In its 2011 legislative session, the Alabama Legislature made significant changes affecting the construction industry, specifically relating to the Prompt Payment Act and the Statute of Repose. This article provides practitioners with an update on those amendments.
A. Prompt Payment Act
Since 1995, Alabama law has provided a Prompt Payment Act, Ala. Code § 8-29-1 et seq., to assist contractors and subcontractors with recovering prompt payment for their services on construction jobs. The 2011 amendments modified the maximum retainage provisions included in the Act. These amendments went into effect on September 1, 2011, and apply to contracts entered into on or after that date.
The maximum retainage allowed to be withheld by the owner is 10% of the estimated amount of work properly done and the value of materials stored onsite or suitably stored and insured offsite. Ala. Code § 8-29-3(i). After 50% project completion has been accomplished, no further retainage may be withheld. Id.
In practical terms, therefore, an owner is limited to retaining 5% of the total contract sum as security for proper completion of the job (10% of earned payments for the first half of the job).
Contractors and subcontractors are limited by the same caps. Any retainage withheld in excess of the allowable amount will accrue interest at the rate of 1% per month (12% per annum).
The owner is required to release and pay retainage to the contractor for work completed on any construction contract no later than sixty (60) days after completion of the contractor's work as defined in its contract or "substantial completion" of the project, whichever occurs first. Ala. Code § 8-29-3(l)(1). "Substantial completion" means "the stage in the progress of the project when the project or designated portion thereof is sufficiently complete in accordance with the contract documents with all necessary certificates of occupancy having been issued so that the owner may occupy or use the project for its intended purpose." Ala. Code § 8-29-3(l)(2).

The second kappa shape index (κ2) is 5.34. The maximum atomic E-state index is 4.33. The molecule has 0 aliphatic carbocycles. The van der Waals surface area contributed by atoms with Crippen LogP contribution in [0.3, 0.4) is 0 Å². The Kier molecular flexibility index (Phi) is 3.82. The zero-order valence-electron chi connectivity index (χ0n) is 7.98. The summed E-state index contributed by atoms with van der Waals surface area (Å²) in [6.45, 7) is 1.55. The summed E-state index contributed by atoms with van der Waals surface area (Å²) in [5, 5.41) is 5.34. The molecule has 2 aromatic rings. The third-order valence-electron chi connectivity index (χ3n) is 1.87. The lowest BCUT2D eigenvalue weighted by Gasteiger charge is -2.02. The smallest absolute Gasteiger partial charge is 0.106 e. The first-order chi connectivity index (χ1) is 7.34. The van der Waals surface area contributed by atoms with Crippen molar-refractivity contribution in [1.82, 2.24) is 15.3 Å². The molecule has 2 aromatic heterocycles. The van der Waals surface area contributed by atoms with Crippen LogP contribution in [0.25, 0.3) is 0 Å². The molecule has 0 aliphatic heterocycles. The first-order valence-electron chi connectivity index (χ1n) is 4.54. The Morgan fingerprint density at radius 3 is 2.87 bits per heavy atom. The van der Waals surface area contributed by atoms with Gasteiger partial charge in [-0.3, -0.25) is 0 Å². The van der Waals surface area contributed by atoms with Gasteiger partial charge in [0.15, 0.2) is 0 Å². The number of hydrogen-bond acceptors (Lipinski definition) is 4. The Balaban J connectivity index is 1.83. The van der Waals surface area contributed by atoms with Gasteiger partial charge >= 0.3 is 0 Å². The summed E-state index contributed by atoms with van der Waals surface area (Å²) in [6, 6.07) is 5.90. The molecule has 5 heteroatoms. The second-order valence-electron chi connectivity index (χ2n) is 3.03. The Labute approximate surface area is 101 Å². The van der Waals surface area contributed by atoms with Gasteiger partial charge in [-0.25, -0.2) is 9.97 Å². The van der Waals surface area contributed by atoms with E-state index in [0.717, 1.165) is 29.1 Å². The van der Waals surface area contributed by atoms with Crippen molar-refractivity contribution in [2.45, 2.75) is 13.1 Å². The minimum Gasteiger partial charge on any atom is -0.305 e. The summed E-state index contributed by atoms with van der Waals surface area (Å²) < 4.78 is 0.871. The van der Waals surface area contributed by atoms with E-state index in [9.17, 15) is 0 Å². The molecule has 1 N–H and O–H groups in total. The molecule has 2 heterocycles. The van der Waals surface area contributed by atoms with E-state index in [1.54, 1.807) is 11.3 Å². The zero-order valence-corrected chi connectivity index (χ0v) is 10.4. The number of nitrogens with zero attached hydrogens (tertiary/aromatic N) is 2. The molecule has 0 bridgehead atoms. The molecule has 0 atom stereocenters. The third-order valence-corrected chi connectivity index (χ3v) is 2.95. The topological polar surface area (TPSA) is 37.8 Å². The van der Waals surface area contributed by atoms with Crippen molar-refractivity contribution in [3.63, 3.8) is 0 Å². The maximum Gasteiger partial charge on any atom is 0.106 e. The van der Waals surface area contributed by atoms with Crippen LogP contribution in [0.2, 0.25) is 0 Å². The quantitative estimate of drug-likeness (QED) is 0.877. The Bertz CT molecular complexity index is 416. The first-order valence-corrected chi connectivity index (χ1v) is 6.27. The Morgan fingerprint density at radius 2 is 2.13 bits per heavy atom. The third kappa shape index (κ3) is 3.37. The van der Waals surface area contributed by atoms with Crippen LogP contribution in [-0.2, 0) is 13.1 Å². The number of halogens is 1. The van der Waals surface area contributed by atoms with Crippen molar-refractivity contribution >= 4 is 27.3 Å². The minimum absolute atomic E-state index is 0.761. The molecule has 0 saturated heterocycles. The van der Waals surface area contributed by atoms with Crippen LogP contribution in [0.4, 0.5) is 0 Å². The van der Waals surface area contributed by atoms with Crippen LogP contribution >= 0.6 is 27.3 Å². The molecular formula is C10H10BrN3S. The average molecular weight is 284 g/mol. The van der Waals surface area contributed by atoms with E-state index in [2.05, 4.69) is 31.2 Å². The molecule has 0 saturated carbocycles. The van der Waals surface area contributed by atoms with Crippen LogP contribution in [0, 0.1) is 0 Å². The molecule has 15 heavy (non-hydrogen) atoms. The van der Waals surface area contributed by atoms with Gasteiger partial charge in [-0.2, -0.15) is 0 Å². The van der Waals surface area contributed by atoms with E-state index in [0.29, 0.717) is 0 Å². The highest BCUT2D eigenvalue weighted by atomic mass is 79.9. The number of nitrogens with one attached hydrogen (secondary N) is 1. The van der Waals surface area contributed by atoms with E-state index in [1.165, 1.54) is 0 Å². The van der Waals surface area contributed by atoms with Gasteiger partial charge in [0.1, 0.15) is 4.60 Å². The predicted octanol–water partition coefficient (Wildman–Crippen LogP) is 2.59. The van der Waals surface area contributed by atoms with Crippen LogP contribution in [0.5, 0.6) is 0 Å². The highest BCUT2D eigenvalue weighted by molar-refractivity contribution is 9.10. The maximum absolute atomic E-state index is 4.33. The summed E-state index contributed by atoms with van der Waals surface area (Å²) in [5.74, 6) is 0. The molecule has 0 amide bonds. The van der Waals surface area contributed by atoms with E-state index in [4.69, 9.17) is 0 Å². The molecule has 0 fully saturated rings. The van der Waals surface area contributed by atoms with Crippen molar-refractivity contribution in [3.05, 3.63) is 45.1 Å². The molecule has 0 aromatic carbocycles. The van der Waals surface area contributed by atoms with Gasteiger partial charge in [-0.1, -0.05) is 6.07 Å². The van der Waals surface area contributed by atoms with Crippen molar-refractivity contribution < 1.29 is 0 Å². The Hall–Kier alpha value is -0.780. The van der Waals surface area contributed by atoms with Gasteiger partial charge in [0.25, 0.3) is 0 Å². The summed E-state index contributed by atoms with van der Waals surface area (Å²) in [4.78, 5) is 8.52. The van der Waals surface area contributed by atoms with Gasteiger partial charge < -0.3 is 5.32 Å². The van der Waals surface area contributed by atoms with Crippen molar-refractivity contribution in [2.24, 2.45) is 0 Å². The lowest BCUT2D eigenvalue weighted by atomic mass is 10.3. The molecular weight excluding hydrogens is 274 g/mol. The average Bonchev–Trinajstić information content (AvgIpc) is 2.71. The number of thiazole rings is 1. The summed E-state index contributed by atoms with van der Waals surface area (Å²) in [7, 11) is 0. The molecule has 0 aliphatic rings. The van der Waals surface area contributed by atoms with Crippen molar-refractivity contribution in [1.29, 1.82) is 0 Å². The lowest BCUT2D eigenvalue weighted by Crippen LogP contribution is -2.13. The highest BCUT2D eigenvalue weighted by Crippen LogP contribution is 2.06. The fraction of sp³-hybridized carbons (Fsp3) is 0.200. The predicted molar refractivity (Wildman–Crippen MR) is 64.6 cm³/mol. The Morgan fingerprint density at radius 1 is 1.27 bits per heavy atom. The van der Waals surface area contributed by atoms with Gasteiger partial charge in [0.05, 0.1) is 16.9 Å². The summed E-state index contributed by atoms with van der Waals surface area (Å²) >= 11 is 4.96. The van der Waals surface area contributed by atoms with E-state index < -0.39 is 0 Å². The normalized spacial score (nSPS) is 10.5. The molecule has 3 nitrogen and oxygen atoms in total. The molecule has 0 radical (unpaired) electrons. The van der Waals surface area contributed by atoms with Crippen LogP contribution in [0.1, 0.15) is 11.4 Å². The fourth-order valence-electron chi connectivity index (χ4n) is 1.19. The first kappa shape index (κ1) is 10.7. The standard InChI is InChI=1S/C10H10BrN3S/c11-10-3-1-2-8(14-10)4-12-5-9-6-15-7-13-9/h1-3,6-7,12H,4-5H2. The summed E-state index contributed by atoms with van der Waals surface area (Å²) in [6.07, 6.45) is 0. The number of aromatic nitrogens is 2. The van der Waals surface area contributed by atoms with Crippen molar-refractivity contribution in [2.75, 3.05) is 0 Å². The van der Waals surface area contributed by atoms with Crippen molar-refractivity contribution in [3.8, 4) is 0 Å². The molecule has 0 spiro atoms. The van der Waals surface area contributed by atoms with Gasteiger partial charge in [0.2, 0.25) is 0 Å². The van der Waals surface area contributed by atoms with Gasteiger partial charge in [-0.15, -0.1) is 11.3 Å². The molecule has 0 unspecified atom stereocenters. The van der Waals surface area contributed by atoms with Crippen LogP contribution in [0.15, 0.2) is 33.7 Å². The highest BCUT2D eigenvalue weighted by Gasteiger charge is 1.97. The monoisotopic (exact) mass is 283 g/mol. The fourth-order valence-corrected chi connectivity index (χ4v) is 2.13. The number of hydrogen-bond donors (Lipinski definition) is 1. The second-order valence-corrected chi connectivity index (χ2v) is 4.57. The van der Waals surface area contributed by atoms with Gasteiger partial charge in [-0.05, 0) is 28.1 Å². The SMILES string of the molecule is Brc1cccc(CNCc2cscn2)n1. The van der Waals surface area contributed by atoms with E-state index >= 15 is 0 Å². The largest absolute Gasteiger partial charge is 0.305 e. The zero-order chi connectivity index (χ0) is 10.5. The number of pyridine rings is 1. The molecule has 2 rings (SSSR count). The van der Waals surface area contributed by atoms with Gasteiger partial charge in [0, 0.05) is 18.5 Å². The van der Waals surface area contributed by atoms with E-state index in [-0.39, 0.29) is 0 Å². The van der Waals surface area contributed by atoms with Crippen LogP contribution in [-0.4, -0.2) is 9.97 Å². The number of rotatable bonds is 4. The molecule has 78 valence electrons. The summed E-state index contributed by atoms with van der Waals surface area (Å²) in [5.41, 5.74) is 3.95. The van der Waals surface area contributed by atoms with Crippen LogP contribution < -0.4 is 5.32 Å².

The contractor is required to release and pay retainage to its subcontractors for work completed in accordance with the payment terms agreed to in the parties' contract, but if payment terms are not agreed to, then within seven (7) days of receipt of payment from the owner. Ala. Code § 8-29-3(l)(1); Ala. Code § 8-29-3(b). Owners, contractors, and subcontractors may condition payment on the receipt of a full release of any lien of the contractor, subcontractor, or sub-subcontractor for the amount of work being paid. Ala. Code § 8-29-3(n).
The Prompt Payment Act does not apply to: (1) residential home builders; (2) improvements to real property intended for residential purposes which consist of 16 or fewer residential units; (3) contracts, subcontracts, or sub-subcontracts in the amount of $10,000.00 or less; or (4) contracts with state or local governments (although these contracts do have the benefit of payment bonds under Alabama's Little Miller Act, Ala. Code § 39-1-1 et seq.). Ala. Code § 8-29-7.
In addition, the Prompt Payment Act is not applicable in civil actions to enforce mechanics' or materialmen's liens under Ala. Code § 35-11-210 et seq. Ala. Code § 8-29-8. Finally, the retainage caps and 60-day rule do not apply to construction projects for or by an electric utility regulated by the Public Service Commission. Ala. Code § 8-29-3(m).
B. Statute of Repose.
The 2011 legislative session also saw amendments to the Statute of Repose that significantly limit the potential liability of architects, engineers, and general contractors for damages relating to their work on construction projects. Ala. Code § 6-5-220 et seq.
The amendments provide that no lawsuit may be filed against any architect, engineer, or licensed general contractor for any cause of action (whether in contract, tort, or otherwise) which arises more than seven (7) years after substantial completion of the construction project. Ala. Code § 6-5-221(a). (Formerly, lawsuits could be filed up to thirteen (13) years after substantial completion of a project.)
Under the statute, a cause of action "arises" at the time of injury or, where the injury is latent in nature, at the time the injury should reasonably be discovered. Ala. Code § 6-5-220(e). In general, a lawsuit must be brought within two (2) years after the cause of action arises, Ala. Code § 6-5-221(a), but a latent defect may not cause any actual injury or be discovered for many years after the project has been completed.
Before the current legislation, a latent defect could create a situation where potential liability could go on almost indefinitely. Under the amended Statute of Repose, however, if the cause of action does not arise within seven (7) years of substantial completion of the project, then the injured party is forever barred from filing a lawsuit against the architect, engineer, and general contractor on the project.
The amendments are not retroactive, so the new time limits will only apply to projects that are substantially completed on or after September 1, 2011.
Jaime W. Betbeze
Hand Arendall LLC